Take one bad company, merge it with an even worse company, then comp negative for the better part of 7 years on a levered balance sheet, and the balloon being held underwater is bound to pop sooner or later.
Could Sears really be reaching the end of its lifeline? If you want to read into the CIT debacle, the answer might be yes. We’re certainly not privy to Sears’ near-term financials, but the reality is that when you take one bad company and merge it with an even worse company and then comp negative for the better part of seven years on top of a levered balance sheet ($4.5bn in market cap plus another $4.1bn in debt), the balloon can be held underwater for so long.
The ‘saga’ I refer to, of course, is with CIT. CIT is the largest trade/receivable factoring company in the US, and is really what I’ll call a ‘lender of last resort’ in the retail space.
The recent timeline for this little lover’s quarrel looks like this…
- Jan 11, 1st cutoff. CIT refuses to fund Sears’ suppliers.
- Then on Jan 19th, CIT resumes sparingly under the guise of more financial disclosure by SHLD.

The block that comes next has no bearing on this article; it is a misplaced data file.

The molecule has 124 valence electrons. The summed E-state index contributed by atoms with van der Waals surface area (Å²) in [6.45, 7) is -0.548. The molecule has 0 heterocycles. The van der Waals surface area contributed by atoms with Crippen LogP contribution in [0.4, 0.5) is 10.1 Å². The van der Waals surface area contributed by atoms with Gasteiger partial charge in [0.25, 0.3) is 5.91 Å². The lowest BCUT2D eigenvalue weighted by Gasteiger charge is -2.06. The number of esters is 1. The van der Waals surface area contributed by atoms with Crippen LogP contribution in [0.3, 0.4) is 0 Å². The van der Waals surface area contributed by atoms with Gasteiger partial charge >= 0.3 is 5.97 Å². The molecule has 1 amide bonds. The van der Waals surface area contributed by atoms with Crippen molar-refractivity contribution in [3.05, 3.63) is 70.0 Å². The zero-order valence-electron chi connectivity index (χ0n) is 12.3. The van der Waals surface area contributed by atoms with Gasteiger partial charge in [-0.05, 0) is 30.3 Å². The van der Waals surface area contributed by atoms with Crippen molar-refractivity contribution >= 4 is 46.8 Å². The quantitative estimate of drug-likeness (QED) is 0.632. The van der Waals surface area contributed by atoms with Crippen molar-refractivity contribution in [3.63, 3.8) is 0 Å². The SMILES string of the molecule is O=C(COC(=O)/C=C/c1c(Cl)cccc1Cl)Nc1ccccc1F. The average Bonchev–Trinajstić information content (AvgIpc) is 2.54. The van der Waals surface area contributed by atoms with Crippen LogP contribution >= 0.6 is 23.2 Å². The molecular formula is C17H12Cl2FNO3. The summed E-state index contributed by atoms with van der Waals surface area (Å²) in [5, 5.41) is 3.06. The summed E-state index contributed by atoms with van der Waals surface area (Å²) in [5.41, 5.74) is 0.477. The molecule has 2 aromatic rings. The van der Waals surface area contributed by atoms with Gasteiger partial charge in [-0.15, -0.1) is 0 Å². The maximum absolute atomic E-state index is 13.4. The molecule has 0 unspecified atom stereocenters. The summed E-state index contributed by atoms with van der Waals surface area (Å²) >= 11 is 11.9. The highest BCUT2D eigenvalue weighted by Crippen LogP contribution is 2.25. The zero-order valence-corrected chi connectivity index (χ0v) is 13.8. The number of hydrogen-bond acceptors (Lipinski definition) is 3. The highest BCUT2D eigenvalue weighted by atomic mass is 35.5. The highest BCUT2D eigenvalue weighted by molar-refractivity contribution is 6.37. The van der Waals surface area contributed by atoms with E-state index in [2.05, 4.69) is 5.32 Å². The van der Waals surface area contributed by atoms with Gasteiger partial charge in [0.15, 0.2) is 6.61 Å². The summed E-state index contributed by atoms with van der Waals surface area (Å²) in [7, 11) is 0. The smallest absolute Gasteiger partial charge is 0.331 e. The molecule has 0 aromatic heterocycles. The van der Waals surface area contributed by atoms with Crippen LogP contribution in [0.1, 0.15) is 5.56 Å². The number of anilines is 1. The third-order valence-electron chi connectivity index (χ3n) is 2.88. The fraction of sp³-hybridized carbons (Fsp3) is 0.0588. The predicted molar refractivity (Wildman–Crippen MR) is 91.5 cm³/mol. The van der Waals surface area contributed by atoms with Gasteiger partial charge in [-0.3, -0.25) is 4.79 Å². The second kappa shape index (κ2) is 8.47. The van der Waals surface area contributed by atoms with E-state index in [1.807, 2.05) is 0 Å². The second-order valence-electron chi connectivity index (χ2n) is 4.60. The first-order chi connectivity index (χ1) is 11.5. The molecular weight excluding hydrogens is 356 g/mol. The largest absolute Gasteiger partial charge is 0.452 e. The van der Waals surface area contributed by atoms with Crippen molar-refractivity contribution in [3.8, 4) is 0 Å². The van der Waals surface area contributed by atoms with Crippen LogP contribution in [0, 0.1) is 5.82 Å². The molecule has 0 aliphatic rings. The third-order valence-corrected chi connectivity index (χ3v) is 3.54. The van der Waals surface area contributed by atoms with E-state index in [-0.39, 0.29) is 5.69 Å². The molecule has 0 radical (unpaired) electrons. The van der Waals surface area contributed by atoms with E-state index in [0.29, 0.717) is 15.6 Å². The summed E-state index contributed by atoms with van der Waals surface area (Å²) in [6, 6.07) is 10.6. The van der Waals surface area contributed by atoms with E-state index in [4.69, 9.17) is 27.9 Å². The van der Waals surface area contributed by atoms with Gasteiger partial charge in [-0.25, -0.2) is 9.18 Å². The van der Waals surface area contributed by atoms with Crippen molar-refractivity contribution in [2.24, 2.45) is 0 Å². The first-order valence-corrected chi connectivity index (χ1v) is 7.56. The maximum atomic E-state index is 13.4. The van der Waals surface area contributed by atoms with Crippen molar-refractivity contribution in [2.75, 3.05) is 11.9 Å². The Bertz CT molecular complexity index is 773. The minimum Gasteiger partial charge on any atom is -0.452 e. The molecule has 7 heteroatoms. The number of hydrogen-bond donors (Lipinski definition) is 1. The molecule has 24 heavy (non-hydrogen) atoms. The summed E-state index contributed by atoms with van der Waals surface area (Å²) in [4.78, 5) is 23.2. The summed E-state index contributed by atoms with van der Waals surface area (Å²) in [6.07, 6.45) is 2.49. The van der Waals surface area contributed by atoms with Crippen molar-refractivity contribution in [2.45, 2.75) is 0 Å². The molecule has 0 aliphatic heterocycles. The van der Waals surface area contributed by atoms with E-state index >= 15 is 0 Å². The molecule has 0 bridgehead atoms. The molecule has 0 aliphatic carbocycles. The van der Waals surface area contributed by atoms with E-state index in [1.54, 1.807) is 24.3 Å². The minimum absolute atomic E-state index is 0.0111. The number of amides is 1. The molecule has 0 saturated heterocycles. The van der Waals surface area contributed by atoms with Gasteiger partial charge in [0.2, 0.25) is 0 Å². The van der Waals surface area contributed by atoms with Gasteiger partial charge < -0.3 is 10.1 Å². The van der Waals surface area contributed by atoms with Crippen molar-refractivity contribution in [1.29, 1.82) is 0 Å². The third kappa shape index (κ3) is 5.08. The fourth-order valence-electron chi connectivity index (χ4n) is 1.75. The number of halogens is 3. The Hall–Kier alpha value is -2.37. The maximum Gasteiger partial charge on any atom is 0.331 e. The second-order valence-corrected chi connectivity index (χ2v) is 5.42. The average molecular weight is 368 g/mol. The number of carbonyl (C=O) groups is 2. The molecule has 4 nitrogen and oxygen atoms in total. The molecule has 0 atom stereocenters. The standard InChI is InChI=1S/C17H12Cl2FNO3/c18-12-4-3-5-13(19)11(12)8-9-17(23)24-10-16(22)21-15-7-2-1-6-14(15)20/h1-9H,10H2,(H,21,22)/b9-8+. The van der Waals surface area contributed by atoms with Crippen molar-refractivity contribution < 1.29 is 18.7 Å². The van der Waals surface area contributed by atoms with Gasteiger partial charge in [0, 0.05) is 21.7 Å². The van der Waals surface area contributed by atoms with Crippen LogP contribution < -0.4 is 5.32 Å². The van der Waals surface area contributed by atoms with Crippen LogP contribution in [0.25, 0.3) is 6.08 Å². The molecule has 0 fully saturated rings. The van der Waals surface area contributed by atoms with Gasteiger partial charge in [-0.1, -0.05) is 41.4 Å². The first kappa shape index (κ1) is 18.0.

- Then today, Jan 31, after speculation that not enough financial info given, CIT reportedly cut off SHLD – again.
I should note that we cannot confirm the specifics of any of this, but simply want to provide context to our clients to the extent anything comes about.
In fact, I should note that CIT reported earnings this morning, and made no mention of Sears. Another point is that they are growing many areas of their business quite aggressively, so any decision here would be strategic, not one due to capital constraints.
All that said, SHLD isn’t reporting earnings for another 3-weeks. If CIT has to wait that long for the financial information it needs, SHLD will have a big big problem on its hands. After all, retailers make money by selling stuff. They only sell stuff when they can buy stuff. If the grease between the retailer and the supplier dries up, then it’s pretty difficult to get stuff into the stores. No stuff = no revenue.
The irony here is that the company comps down so consistently, that limited product flow into SHLD for a short time period can actually free up working capital.
Regardless of this situation, we can argue that Sears’ equity is worth zero. But as it relates to the industry, don’t get all excited about supply/demand coming into balance in the event of SHLD going under. The stores are still stores. Remember Circuit City? Yeah…some of those stores are now PC Richards, some are Best Buy, Dick’s, REI…you get the idea. The point is that a brand going away is much different than floorspace going away.